My first stop was El Expiatorio where I got a tamal rojo. I sat on the steps of the cathedral eating it and looking out over the plaza. Some people I met right when I got to GDL came up to me and said hi, and we talked for way longer than I expected, and the conversation was strangely refreshing. Then I walked to La Teteria, where I had a mocha frappuccino, talked to some friends on WhatsApp, worked a bit, and wrote in my journal. I’ve been keeping a journal religiously lately, thought I don’t know what kind of religion. It’s not catholic. It’s not muslim. It might be buddhist.

The light continued to be perfect at La Teteria. My mocha frappuccino had coffee beans in a it for decoration. After finishing it I walked into the cool, night air, down Libertad and over to Miguel Blanco, where I stopped at Aero Pizza on the way home. Tonight seemed like a perfect night to sit on the couch and eat pizza and watch a movie. I’m going to watch the new Tomb Raider movie with Alicia Vikander, mostly because I used to be obsessed with this video game and also because Alicia Vikander might be one of the most attractive people on the planet.

It’s been a pretty ordinary day, but it’s been a good day. It’s been a pretty ordinary week, but it’s been a good week. I plan for this trend to continue (minus, at times, the ordinary).

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My Other Favorite Cafe in Guadalajara

You learn a lot about someone when you share a meal together. – Anthony Bourdain

I already wrote about my favorite cafe in Guadalajara, a place called El Terrible Juan that has cute waitresses and serves coffee that isn’t horrible. In fact, yesterday I tried their aeropress for the first time and would describe how I felt afterward as, “Not massively disappointed.” It still wasn’t great, and the fact of the matter is coffee in Latin America generally sucks, but it was palatable, well-prepared, and tasted at least semi-recently roasted. It also made me feel like a mad genius for the next couple of hours, which is the mark of good coffee. Bad coffee makes me feel anxious and like the world is crumbling around me; good coffee makes me feel like the world is crumbling but that I’ll emerge from the rubble unscathed.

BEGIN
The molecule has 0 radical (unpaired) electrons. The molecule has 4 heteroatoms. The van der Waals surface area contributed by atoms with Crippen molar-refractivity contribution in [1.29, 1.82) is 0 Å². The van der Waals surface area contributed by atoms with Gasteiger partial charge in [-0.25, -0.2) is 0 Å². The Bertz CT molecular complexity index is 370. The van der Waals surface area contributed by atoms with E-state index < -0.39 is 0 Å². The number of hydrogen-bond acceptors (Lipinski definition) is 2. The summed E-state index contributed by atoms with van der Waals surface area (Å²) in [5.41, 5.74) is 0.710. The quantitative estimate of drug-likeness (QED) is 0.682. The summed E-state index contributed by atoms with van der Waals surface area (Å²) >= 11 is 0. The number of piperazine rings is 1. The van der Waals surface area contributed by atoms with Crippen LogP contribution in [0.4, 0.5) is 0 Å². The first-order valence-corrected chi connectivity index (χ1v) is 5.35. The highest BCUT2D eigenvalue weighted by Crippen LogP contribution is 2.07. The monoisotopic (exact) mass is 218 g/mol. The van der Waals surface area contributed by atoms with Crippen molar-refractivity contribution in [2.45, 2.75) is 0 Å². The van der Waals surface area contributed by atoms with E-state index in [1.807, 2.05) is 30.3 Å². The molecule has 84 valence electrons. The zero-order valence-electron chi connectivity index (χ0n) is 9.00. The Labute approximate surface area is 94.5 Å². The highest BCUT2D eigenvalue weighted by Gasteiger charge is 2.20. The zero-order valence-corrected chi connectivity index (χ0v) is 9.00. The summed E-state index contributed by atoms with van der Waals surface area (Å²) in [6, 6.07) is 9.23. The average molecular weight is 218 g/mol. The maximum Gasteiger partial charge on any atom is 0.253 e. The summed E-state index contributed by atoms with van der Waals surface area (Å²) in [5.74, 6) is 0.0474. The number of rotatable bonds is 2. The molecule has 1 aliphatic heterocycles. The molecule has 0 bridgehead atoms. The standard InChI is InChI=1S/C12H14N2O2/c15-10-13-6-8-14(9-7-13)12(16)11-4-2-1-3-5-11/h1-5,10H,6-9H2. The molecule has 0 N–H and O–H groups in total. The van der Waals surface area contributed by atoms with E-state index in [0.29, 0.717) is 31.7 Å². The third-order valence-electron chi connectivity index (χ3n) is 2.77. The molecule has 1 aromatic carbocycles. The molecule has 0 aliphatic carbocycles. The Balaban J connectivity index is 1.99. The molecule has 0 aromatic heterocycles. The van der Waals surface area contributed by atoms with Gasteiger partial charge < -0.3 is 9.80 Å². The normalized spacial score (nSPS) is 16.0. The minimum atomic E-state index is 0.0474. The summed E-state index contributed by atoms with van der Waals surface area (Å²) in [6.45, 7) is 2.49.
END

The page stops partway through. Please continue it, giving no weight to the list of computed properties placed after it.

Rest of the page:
But on to Rendezvous, my other favorite cafe. Rendezvous lies on the corner of Calle Colonias and Calle Libertad, and was the first cafe/restaurant I ever went to in Guadalajara. It’s one of those places you walk by, especially at night, and the lighting is chic and romantic and cozy, like the only people who go there are bohemian artist types who somehow don’t smell bad, and you think, “Damn, I want to be there.” And so you go there, and you realize the product isn’t expensive and that it’s good, the pizza for example only costs 50 pesos ($2.68), a glass of wine 40 pesos ($2.14), and the music good and often live and people are having a good time and are generally bohemian artist types (aka the modern version aka graphic designers), though whether they smell good or not I haven’t confirmed.

Rendezvous is supposed to be a French cafe/restaurant. There is nothing French about this place except the name. Sure, some of the drinks have names of famous French people. Yesterday I ordered a “Monet,” which was some kind of fruity tea with lemon and honey. I don’t exactly see what’s French about that. And the menu includes things like pizza and nachos, which again don’t strike me as particularly French. The service is the only thing that might be vaguely French, in that many of the servers seem slightly arrogant and are wont to forget about you for hours (see: minutes) on end. It’s the kind of place where you order one thing, they bring you another, and the general feeling is, “Look, I know what you ordered. But I also know what you need.”

Rendezvous is only open in the evenings and lies in the prestigious Chapultepec neighborhood of Guadalajara, a block from the American Consulate and across from the fresa Mercado Mexico, a place where people go to spend too much on yoga and Asian food prepared by Mexicans who have no idea how to prepare Asian food (Note: Latin Americans generally have no idea how to prepare Asian food. I went to an upscale “Thai” restaurant in Bogota one time and they served Phad Thai with linguine noodles).

If you go to Rendezvous, be prepared for wonderful ambience, live music (on the weekends), decent food, great prices, and waiters who might not be incredibly attentive but will make you love them anyway. I’m falling more in love with Guadalajara everyday, and this cafe/restaurant is one of many reasons why.

Details:

Rendezvous-Cafe

Libertad 1903, Americana, 44170 Guadalajara, Jal.

rendezvousgdl.wixsite.com